Reviewed by Robert E. Hamilton (Ethiopia 1965–67)
IF YOU ARE INTERESTED in enhancing your own personal health but are not a zealot about it — that is, you are not a member of the “health nut choir” — read Gene Stone’s “Afterward” first. The zealots will buy and read this book for their own reasons. The rest of us, though, who drive cars but don’t read Road and Track magazine, who want to be healthier without purchasing a library of “how to” publications, will be particularly interested in Stone’s two observations in the “Afterward” which link the “health secrets” of the 25 people included in his book. Stone says that his interviewees have been successful in staying healthy because they found an exercise or health practice which: (1) works for them; and (2) they practice it consistently.
“The road to good health,” Stone writes, “is paved with simple, low-or-no cost techniques.” The reader smiles however, having just previously read that Stone — a writer specializing in health issues (e.g. Engine 2 Diet) — “has undergone dozens of treatments from hypnotherapy to biofeedback, rolfing to Ayuvedic herbal rejuvenation.” Simple? Low-or-no cost? The dust jacket alone qualifies as a workout as one jogs through references to the 25 “secrets” of good health which are to follow.
You can smile — but don’t scoff unless you have seriously interviewed 100 people about their own secrets to “excellent health” and selected the 25 possessing “the most worthwhile secrets to health.” Even after personally testing numerous ways to stay mentally alert and physically healthy, Stone had another goal: He wanted to eliminate colds and various types of flu which still visited him periodically. His stable of 25 did not always avoid contracting a cold, but their individual health secrets made the cold a short-term visitor. He had already read and spoken to health care professionals, but he decided to solicit the advice of non-professionals who were living practitioners of their secrets and who successfully avoided, or minimized, the common cold and flu.
Each secret “makes sense and has a proven scientific underpinning,” he asserts. These include food (garlic, vitamin C), exercise (lift weights, stretch), environmental (understand germs), emotional (talk to friends), and physical secrets (nap, cold showers). “Chicken soup really works,” he concludes. Enjoy the anecdotal description of dunking your head daily in warm hydrogen peroxide as Bill Thompson does. Yoga is old stuff, but it still works to enhance the immune system, lower blood pressure, and help overcome depression and anxiety. Stone himself is a vegan (Secret #17).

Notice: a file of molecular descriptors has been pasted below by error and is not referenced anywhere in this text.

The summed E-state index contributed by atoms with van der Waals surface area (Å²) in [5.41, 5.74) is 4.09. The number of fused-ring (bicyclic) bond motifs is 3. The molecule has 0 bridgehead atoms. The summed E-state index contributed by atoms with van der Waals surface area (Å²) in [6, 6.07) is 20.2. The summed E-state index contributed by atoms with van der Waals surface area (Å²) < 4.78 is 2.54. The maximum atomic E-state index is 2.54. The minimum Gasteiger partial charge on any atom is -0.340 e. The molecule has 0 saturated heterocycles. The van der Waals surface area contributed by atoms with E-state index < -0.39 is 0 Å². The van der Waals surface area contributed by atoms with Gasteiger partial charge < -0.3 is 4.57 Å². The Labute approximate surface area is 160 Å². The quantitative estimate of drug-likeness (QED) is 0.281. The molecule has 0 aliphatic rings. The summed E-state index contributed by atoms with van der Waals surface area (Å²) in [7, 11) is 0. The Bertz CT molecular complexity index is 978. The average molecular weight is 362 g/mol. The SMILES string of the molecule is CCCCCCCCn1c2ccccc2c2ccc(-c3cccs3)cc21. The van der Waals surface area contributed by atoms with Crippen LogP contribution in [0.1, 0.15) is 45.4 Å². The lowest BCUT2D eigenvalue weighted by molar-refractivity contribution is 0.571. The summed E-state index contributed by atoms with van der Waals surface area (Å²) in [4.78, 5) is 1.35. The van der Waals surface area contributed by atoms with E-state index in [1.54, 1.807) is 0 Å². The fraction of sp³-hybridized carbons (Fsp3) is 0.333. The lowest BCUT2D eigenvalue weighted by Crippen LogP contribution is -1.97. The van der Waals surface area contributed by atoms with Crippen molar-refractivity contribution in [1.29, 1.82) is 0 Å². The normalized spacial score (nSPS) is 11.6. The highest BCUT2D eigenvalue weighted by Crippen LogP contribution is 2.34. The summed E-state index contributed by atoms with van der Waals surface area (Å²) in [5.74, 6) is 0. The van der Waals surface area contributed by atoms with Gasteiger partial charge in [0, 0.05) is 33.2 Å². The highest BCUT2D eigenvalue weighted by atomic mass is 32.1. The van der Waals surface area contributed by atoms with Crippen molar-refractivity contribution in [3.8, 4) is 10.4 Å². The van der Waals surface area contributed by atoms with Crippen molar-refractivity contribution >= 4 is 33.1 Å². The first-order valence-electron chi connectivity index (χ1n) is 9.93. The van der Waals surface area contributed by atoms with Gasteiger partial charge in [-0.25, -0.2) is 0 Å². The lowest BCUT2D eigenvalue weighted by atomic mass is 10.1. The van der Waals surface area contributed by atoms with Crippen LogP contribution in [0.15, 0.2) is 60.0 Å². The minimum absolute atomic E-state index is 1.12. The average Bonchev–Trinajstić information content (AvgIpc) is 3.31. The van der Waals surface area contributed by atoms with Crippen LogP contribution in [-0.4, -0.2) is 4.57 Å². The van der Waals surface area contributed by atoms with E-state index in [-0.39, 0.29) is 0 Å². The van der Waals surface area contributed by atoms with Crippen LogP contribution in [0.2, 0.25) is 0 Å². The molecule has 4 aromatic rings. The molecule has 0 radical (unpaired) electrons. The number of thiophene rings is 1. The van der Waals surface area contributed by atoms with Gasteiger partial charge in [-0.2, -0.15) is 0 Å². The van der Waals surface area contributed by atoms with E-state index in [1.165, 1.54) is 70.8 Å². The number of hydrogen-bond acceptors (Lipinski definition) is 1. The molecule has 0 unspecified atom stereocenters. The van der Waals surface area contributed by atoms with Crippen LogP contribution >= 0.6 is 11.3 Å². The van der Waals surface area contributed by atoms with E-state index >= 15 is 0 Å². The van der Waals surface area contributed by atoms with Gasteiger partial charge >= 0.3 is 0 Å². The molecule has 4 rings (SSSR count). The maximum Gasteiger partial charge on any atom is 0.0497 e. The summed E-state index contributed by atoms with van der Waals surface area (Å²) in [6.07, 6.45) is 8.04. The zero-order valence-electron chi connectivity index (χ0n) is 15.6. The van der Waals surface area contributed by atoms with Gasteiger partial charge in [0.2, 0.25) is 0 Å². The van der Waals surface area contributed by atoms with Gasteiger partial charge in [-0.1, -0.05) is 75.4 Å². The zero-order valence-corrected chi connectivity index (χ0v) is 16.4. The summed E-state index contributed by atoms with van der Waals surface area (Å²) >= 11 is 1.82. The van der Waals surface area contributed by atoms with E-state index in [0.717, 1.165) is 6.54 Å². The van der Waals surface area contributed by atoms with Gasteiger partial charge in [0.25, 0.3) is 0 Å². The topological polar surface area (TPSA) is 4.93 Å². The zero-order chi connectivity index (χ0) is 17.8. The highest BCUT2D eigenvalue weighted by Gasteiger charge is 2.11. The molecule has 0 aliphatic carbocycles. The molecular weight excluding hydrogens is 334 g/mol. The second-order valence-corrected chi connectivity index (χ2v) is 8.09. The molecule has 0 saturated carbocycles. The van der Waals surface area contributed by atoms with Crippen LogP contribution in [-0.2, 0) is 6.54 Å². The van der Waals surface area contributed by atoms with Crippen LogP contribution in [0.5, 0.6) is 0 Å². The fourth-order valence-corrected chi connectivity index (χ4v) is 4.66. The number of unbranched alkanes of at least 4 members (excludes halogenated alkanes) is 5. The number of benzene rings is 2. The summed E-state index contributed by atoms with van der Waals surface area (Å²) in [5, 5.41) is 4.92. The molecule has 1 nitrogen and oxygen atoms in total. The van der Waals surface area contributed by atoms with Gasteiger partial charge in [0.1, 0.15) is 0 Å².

The table of contents tells it all — alphabetically: Blue Zones, brewer’s yeast, calorie reduction, eating dirt, positive attitude, and so forth. The introduction and sidebar articles describe the historical, scientific, and peculiar benefits and side-effects of the various “secrets.” The discriminating reader will be unhappy at the lack of footnotes relating to the “scientific evidence” and reference to “hundreds of studies” which prove a particular point without citing one. If you’re going to rely upon the British medical journal Lancet Oncology to prove a point, Mr. Stone, tell the reader what issue to search. Likewise, a general reference to a University of Nebraska study on chicken soup which appeared in Chest in the year 2000 is not very helpful. You can read about soft drinks still available which were “once marketed as patent medicines,” but without a citation, as well as “Stanley’s Snake Oil” without tripping over a footnote.
“Despite centuries of lifesaving advances in medicine and public health,” Stone notes, “medical professionals still can’t tell us how to stay well. The common cold is just as common as it was eons ago, and sickness itself shows no sign of abating. So why not look for solutions to sickness among those for whom the common cold is uncommon?”
Despite not giving scientists and medical professionals the final word on health, the dust jacket includes endorsements by Andrew Weil, M.D.; Mark Hyman, M.D.; Mark Liponis, M.D.; and Caldwell B. Esselstyn, Jr., M.D. As Dr. Liponis remarked, “I’ve been a doctor for more than two decades and even I learned some new ways to stay well.” Stone does not recommend that we avoid medical professionals altogether — his publisher certainly did not — but neither does he include a chapter on something truly controversial: the effect of prayer on those who are ill. He has taken a step away from medical professionals and scientists as the only authority on how to live a healthy life, but it is not a step in the direction of the paranormal or religious authority. Now that would make for a set of interesting interviews for Stone’s next book.
Robert E. Hamilton, Ph.D. is a consultant to private sector, NGO, and institutional projects in Africa. He has worked as an academic lecturer or outreach director to several universities, a private sector communications and marketing director, a director of a health care NGO, and a stockbroker.
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